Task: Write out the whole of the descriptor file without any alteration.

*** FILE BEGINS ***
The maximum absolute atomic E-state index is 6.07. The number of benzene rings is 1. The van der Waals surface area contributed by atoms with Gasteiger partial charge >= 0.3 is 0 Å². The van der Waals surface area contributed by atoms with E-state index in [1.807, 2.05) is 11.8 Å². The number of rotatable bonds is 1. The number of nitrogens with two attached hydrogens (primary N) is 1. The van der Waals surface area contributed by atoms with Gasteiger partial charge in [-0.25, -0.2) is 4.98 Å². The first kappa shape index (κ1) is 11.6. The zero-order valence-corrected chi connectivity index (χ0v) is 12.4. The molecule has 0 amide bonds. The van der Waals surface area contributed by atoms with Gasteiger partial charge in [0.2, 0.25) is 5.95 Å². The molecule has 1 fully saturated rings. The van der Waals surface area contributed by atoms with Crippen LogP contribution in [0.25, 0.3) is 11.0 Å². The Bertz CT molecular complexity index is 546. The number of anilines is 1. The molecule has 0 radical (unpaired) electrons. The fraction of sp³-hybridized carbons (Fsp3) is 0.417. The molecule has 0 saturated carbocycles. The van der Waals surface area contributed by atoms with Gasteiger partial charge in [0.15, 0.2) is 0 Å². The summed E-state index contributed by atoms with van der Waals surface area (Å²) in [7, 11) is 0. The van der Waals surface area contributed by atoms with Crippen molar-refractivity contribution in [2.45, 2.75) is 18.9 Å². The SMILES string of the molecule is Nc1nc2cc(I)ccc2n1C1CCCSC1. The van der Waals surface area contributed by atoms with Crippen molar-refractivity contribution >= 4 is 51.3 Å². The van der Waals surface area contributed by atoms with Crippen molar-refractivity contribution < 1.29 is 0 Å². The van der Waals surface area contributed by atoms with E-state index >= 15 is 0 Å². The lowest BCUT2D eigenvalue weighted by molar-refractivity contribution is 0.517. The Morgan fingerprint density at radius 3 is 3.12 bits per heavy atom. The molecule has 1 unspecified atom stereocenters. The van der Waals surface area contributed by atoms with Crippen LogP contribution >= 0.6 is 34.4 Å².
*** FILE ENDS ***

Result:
The maximum absolute atomic E-state index is 6.07. The number of benzene rings is 1. The van der Waals surface area contributed by atoms with Gasteiger partial charge >= 0.3 is 0 Å². The van der Waals surface area contributed by atoms with E-state index in [1.807, 2.05) is 11.8 Å². The number of rotatable bonds is 1. The number of nitrogens with two attached hydrogens (primary N) is 1. The van der Waals surface area contributed by atoms with Gasteiger partial charge in [-0.25, -0.2) is 4.98 Å². The first kappa shape index (κ1) is 11.6. The zero-order valence-corrected chi connectivity index (χ0v) is 12.4. The molecule has 0 amide bonds. The van der Waals surface area contributed by atoms with Gasteiger partial charge in [0.2, 0.25) is 5.95 Å². The molecule has 1 fully saturated rings. The van der Waals surface area contributed by atoms with Crippen LogP contribution in [0.25, 0.3) is 11.0 Å². The Bertz CT molecular complexity index is 546. The number of anilines is 1. The molecule has 0 radical (unpaired) electrons. The fraction of sp³-hybridized carbons (Fsp3) is 0.417. The molecule has 0 saturated carbocycles. The van der Waals surface area contributed by atoms with Gasteiger partial charge in [0.15, 0.2) is 0 Å². The summed E-state index contributed by atoms with van der Waals surface area (Å²) in [7, 11) is 0. The van der Waals surface area contributed by atoms with Crippen molar-refractivity contribution in [2.45, 2.75) is 18.9 Å². The SMILES string of the molecule is Nc1nc2cc(I)ccc2n1C1CCCSC1. The van der Waals surface area contributed by atoms with Crippen molar-refractivity contribution >= 4 is 51.3 Å². The van der Waals surface area contributed by atoms with Crippen molar-refractivity contribution < 1.29 is 0 Å². The van der Waals surface area contributed by atoms with E-state index >= 15 is 0 Å². The lowest BCUT2D eigenvalue weighted by molar-refractivity contribution is 0.517. The Morgan fingerprint density at radius 3 is 3.12 bits per heavy atom. The molecule has 1 unspecified atom stereocenters. The van der Waals surface area contributed by atoms with Crippen LogP contribution >= 0.6 is 34.4 Å².